Governor Pat Quinn’s working group seeks to address the $85 billion in pension debt by lowering the pension benefits but increasing the contribution rate. In exchange, the state would guarantee that it will meet all its funding obligations.
According to the proposal submitted, the pension costs of teachers and university employees would shift from the state to the school districts and universities. With this, universities will be forced to find ways to increase the contribution rate of their immediate districts. However, the proposal is not in a formal legislation and would only act as a list of recommendations.
The proposal by the working group is in direct opposition to another proposal made last year by Congressmen who have indicated the need to hire more workers and to create a 401 (k)-style contribution system.
Although no confirmations have been made yet, the Labor sector continues to seek guarantees of the state making prompt payments into the system in order to meet all funding obligations. It has been known that skipping and/or underfunding pensions have been the main reason for the current bulk of pension debt. Therefore to resolve the issue of debt, legislators must consider its roots.
A 1995 law mandates the State to make pension payments based on a schedule outline in order to bring the funding up to 90 percent by 2045. However, lawmakers have adjusted the said law to allow the skipping of pension payments.
But Representative Elaine Nekritz of D-Northbrook is not convinced that a legislation following the proposal made by Governor Pat Quinn’s working group will ever pass. Nekritz says that voters may not be very supportive of any law that would require the state to make the contribution. This is because if the state fails to make the pension payments, state tax money for the local agencies would be garnished. And that would lead to poor government services in a specific state.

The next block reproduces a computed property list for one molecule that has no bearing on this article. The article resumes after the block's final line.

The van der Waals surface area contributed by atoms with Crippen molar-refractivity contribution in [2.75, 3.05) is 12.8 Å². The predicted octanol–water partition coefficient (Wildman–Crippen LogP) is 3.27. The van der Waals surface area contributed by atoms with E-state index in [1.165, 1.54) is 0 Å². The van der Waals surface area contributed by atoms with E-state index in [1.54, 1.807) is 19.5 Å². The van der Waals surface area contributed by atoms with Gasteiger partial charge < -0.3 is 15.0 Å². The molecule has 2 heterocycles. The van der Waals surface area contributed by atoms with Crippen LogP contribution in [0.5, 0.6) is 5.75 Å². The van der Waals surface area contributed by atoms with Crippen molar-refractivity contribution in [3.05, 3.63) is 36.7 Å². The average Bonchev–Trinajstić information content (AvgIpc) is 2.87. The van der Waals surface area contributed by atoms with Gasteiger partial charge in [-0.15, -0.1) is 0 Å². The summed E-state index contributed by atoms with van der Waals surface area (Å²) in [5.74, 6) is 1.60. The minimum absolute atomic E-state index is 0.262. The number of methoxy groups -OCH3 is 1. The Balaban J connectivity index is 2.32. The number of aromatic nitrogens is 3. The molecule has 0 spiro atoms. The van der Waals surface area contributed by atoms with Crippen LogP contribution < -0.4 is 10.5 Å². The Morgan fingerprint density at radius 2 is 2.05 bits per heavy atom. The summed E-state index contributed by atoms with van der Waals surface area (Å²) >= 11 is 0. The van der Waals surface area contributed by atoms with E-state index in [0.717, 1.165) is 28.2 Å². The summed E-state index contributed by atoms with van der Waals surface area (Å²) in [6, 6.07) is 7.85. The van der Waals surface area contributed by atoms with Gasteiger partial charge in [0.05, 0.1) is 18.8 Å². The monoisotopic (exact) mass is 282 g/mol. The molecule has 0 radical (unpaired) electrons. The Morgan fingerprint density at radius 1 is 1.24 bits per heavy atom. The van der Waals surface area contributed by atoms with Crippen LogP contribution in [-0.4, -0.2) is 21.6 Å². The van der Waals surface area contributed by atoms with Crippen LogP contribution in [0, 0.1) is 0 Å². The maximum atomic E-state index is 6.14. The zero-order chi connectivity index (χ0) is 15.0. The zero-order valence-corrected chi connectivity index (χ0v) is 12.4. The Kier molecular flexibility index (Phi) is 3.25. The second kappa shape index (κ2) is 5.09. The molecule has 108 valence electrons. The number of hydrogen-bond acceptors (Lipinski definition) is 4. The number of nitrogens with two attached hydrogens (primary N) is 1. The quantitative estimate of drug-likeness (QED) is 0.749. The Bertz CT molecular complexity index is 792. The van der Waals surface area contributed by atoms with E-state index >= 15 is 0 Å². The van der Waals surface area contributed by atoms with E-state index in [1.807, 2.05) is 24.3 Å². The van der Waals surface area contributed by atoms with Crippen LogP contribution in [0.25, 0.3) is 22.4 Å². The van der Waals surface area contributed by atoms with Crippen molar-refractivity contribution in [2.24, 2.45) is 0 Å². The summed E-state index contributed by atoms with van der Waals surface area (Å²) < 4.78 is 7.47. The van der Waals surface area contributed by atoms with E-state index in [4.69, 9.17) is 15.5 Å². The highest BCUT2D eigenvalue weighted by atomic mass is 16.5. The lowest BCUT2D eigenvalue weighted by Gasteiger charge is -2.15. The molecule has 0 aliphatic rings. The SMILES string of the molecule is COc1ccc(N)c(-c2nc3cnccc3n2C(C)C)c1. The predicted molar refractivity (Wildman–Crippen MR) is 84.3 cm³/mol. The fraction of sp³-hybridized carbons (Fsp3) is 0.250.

Governor Quinn says that it is urgent that the issue on pension funding be addressed within the year and hence, formed his own working group. The decision of the Senate will be released in a week or so but for now, there has been talk that legislation will be drafted based on the work done by the said working group. If it will be exactly as the proposal has, there is no clear answer yet.
What happens if the pension debt is not resolved soon?
If the pension debt is not resolved soon, it would lead to more and more retirees not getting what is due them after years of working. If workplace pension schemes are in place, this means that employees are given shares that would potentially have more returns than a savings account.
Ideally, the amount you get upon retirement must be based on how much is paid and how well the investments have performed. Upon retirement, you can take some of your pension as tax-free cash.
Your right to pension should never be taken for granted. It is as important as workers’ compensation while you are still employed.
For questions regarding the legal technicalities of workers’ compensation and pensions, call John Fox & Associates at (504) 891-3303.